If only we lived in a culture where hundreds of books such as What about gods? had been written, and they’d all become New York Times best sellers! Sure that would help on the simple rationality front when it comes to supernatural beings. Another alarming thing, however, is that so many who discard the concept of God(s) set up instead the State or the government a as a deity or entity we must obey and worship… and for equally silly reasons. [The State as a representation of everyone has no existence: it is really only a group of men, like the leaders of a church. Like the Wizard of Oz.] It would be wonderful if Mr. Brockman or one of his intellectual descendants would write a book, What about the State?.
Unfortunately, there isn’t any significant treatment in What about gods? of other forms of superstition-based entities. Though it’s more or less implied by passages such as the following:
Many people have
been killed because they
believed in different gods,
or even because they belonged
to different religions that believe in the
same gods. Thousands of people died when
soldiers who belonged to the Christian religion
attacked and killed people who belonged to the
Moslem religion. These attacks were called the
Crusades. The Crusades were considered very
holy and very good by the Christians because
they were trying to ‘save’ the Moslems from
practicing the wrong religion.
Anticipating the attacks by the Neocons (supported by millions of duped booboisie) on Iraq and the vengeance bombing of Afghanistan (following the false-flag state-terror attacks of 9/11). But my point is really the socialist-fascist nation-states in general; they’re all made into ‘gods’ to live for and die for, but what’s really happening is some men are working a racket of superstition and lies on the great mass of others who don’t think well. So if war is the health of god(s) it is also the health of the state(s).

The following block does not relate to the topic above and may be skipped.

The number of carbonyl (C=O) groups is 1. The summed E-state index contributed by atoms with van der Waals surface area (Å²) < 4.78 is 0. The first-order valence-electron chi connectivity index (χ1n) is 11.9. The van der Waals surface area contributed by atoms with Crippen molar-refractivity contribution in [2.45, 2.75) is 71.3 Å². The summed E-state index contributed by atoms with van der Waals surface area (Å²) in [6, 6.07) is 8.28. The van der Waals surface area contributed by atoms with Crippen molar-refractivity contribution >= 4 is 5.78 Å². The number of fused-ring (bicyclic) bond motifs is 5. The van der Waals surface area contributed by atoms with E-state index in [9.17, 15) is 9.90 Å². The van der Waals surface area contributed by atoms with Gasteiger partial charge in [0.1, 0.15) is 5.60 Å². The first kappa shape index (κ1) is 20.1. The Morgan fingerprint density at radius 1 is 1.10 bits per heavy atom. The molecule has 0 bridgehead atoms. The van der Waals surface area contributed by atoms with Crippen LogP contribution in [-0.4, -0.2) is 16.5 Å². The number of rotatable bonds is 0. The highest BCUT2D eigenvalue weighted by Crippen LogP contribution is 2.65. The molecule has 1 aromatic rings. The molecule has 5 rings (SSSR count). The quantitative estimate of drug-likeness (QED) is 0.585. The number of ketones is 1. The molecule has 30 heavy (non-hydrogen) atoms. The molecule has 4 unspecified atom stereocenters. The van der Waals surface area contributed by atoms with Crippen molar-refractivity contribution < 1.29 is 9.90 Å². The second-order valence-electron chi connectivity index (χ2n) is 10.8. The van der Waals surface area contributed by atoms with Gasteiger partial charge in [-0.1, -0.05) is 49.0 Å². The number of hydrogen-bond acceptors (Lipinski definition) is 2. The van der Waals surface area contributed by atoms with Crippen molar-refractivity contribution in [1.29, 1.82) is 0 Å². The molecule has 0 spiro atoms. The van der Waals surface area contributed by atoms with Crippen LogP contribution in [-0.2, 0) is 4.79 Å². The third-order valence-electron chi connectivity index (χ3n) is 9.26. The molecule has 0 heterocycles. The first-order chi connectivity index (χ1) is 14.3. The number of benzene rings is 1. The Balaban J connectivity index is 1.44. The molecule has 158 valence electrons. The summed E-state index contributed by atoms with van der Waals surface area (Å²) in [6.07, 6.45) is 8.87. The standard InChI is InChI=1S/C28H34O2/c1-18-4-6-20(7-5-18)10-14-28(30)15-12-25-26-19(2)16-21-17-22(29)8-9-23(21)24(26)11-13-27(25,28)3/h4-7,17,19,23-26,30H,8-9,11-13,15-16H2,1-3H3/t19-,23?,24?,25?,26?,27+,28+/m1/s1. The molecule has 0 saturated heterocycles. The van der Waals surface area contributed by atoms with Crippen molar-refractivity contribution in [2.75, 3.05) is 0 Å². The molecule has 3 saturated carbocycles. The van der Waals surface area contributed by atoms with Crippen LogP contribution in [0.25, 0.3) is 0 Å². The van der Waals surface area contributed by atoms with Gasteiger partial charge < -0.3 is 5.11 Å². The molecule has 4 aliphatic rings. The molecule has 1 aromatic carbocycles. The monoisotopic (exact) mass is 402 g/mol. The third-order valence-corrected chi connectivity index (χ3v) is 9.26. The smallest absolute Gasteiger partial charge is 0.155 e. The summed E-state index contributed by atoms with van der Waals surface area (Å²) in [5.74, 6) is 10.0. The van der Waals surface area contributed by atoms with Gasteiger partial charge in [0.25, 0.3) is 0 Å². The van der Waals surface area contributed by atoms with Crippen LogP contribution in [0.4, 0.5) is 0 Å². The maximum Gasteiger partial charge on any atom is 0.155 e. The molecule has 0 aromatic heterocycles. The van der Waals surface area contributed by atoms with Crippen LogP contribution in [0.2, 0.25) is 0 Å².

Brockman has performed a great public service by writing this book. His simple formulations and kindhearted demeanor will become iconic in the years ahead as we move into the New Paradigm of reason and nonaggression: per my FLOW fellowship: inner peace, outer peace, and abundance. So long as people continue to bear and raise children, the younglings’ enlightenment is of paramount importance. Indeed, it’s a marvel to me that humanity has lasted this long with the toxic notions of conventional religion. [Note, I stop short of advocating that parents not send their children to Sunday School or church. Jesus, for example, properly understood and conveyed, can be a genuine source of spiritual learning and moral development; so much depends on the people and the context.]
By the way, the illustrations in the book by Anna Cammisotto are superb, what a marvelous talent, and conducive to the textual points.
 It’s hard to convey the excitement that lay in the popular center of those early libertarian (and Libertarian) years. We were few in number, and those attuned to the ideas of Ayn Rand tempered with idealistic political action knew one another… through pamphleteering, early magazines such as Reason out of MIT, books (especially those of Rand, prime-time Murray Rothbard, Robert Heinlein, early life-extension futurists such as Robert Ettinger, and so on), and general discussion, most of it occurring on college campuses as a counterforce to the (largely false-flag, left-statist) antiwar juggernaut. We—let’s just call us the Objectivist-libertarians—were too young and too brainwashed by the corporatists of the era to realize we belonged at the head of the antiwar movement, and too lacking in social acceptance within the antiwar movement to be listened to, anyway.
 To list some of the main great arguments of the day that I remember: Man and His Gods, by Homer W. Smith; God and Philosophy, by Anthony Flew; The Case against God, by George Smith; and the “First Cause Argument” short column by Nathaniel Branden in The Objectivist Newsletter, May 1962.